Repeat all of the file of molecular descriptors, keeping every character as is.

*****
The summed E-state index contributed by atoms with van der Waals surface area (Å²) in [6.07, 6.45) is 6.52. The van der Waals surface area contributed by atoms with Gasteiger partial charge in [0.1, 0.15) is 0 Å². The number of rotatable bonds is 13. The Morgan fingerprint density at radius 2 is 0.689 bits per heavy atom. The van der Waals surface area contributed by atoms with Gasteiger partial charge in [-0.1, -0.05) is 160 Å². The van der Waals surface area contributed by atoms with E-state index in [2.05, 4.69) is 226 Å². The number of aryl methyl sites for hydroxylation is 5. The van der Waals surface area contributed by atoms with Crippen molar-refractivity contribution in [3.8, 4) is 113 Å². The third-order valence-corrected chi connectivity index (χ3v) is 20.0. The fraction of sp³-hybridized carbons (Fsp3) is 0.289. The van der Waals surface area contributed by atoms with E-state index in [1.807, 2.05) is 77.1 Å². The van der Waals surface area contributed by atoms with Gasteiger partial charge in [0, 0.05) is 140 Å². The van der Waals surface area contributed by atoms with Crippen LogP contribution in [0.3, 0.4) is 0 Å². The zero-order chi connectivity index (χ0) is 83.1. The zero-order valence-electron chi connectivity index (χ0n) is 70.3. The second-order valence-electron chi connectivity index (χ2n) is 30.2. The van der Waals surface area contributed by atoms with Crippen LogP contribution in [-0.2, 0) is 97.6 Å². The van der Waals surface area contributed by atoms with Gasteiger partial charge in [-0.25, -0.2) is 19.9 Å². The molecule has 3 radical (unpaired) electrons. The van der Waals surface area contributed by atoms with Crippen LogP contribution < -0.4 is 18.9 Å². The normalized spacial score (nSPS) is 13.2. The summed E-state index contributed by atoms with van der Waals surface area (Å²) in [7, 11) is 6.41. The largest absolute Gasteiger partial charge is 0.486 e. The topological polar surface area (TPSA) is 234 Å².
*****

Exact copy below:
The summed E-state index contributed by atoms with van der Waals surface area (Å²) in [6.07, 6.45) is 6.52. The van der Waals surface area contributed by atoms with Gasteiger partial charge in [0.1, 0.15) is 0 Å². The number of rotatable bonds is 13. The Morgan fingerprint density at radius 2 is 0.689 bits per heavy atom. The van der Waals surface area contributed by atoms with Gasteiger partial charge in [-0.1, -0.05) is 160 Å². The van der Waals surface area contributed by atoms with E-state index in [2.05, 4.69) is 226 Å². The number of aryl methyl sites for hydroxylation is 5. The van der Waals surface area contributed by atoms with Crippen molar-refractivity contribution in [3.8, 4) is 113 Å². The third-order valence-corrected chi connectivity index (χ3v) is 20.0. The fraction of sp³-hybridized carbons (Fsp3) is 0.289. The van der Waals surface area contributed by atoms with E-state index in [1.807, 2.05) is 77.1 Å². The van der Waals surface area contributed by atoms with Gasteiger partial charge in [0, 0.05) is 140 Å². The van der Waals surface area contributed by atoms with Crippen LogP contribution in [0.3, 0.4) is 0 Å². The zero-order chi connectivity index (χ0) is 83.1. The zero-order valence-electron chi connectivity index (χ0n) is 70.3. The second-order valence-electron chi connectivity index (χ2n) is 30.2. The van der Waals surface area contributed by atoms with Crippen LogP contribution in [-0.2, 0) is 97.6 Å². The van der Waals surface area contributed by atoms with Gasteiger partial charge in [-0.25, -0.2) is 19.9 Å². The molecule has 3 radical (unpaired) electrons. The van der Waals surface area contributed by atoms with Crippen LogP contribution < -0.4 is 18.9 Å². The normalized spacial score (nSPS) is 13.2. The summed E-state index contributed by atoms with van der Waals surface area (Å²) in [7, 11) is 6.41. The largest absolute Gasteiger partial charge is 0.486 e. The topological polar surface area (TPSA) is 234 Å².